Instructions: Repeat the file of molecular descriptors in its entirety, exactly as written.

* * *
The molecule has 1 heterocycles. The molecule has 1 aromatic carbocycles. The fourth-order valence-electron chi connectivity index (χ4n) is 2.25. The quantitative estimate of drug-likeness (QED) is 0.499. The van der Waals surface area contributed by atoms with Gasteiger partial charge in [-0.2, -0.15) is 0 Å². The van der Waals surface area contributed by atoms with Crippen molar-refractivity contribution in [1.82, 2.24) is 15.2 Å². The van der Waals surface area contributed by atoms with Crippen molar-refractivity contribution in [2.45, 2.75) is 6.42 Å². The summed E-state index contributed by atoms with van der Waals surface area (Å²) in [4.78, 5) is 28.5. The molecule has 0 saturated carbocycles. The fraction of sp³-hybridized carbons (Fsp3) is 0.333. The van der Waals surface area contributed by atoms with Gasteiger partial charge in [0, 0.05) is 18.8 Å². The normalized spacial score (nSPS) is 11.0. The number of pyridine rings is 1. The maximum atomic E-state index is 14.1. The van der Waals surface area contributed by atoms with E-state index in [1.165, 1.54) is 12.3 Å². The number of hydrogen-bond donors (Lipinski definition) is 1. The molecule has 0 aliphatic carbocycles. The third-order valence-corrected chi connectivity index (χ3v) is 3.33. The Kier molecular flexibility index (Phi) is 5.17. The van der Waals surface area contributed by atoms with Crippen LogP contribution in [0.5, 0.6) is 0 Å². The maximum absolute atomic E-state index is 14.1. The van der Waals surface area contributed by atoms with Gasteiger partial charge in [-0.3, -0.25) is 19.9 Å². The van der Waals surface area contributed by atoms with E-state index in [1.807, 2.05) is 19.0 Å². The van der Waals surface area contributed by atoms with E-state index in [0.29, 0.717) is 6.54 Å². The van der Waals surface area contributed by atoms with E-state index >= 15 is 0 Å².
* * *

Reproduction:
The molecule has 1 heterocycles. The molecule has 1 aromatic carbocycles. The fourth-order valence-electron chi connectivity index (χ4n) is 2.25. The quantitative estimate of drug-likeness (QED) is 0.499. The van der Waals surface area contributed by atoms with Gasteiger partial charge in [-0.2, -0.15) is 0 Å². The van der Waals surface area contributed by atoms with Crippen molar-refractivity contribution in [1.82, 2.24) is 15.2 Å². The van der Waals surface area contributed by atoms with Crippen molar-refractivity contribution in [2.45, 2.75) is 6.42 Å². The summed E-state index contributed by atoms with van der Waals surface area (Å²) in [4.78, 5) is 28.5. The molecule has 0 saturated carbocycles. The fraction of sp³-hybridized carbons (Fsp3) is 0.333. The van der Waals surface area contributed by atoms with Gasteiger partial charge in [0, 0.05) is 18.8 Å². The normalized spacial score (nSPS) is 11.0. The number of pyridine rings is 1. The maximum atomic E-state index is 14.1. The van der Waals surface area contributed by atoms with E-state index in [1.165, 1.54) is 12.3 Å². The number of hydrogen-bond donors (Lipinski definition) is 1. The molecule has 0 aliphatic carbocycles. The third-order valence-corrected chi connectivity index (χ3v) is 3.33. The Kier molecular flexibility index (Phi) is 5.17. The van der Waals surface area contributed by atoms with Crippen LogP contribution in [0.5, 0.6) is 0 Å². The maximum absolute atomic E-state index is 14.1. The van der Waals surface area contributed by atoms with Gasteiger partial charge in [-0.3, -0.25) is 19.9 Å². The van der Waals surface area contributed by atoms with E-state index in [1.807, 2.05) is 19.0 Å². The van der Waals surface area contributed by atoms with E-state index in [0.29, 0.717) is 6.54 Å². The van der Waals surface area contributed by atoms with E-state index >= 15 is 0 Å².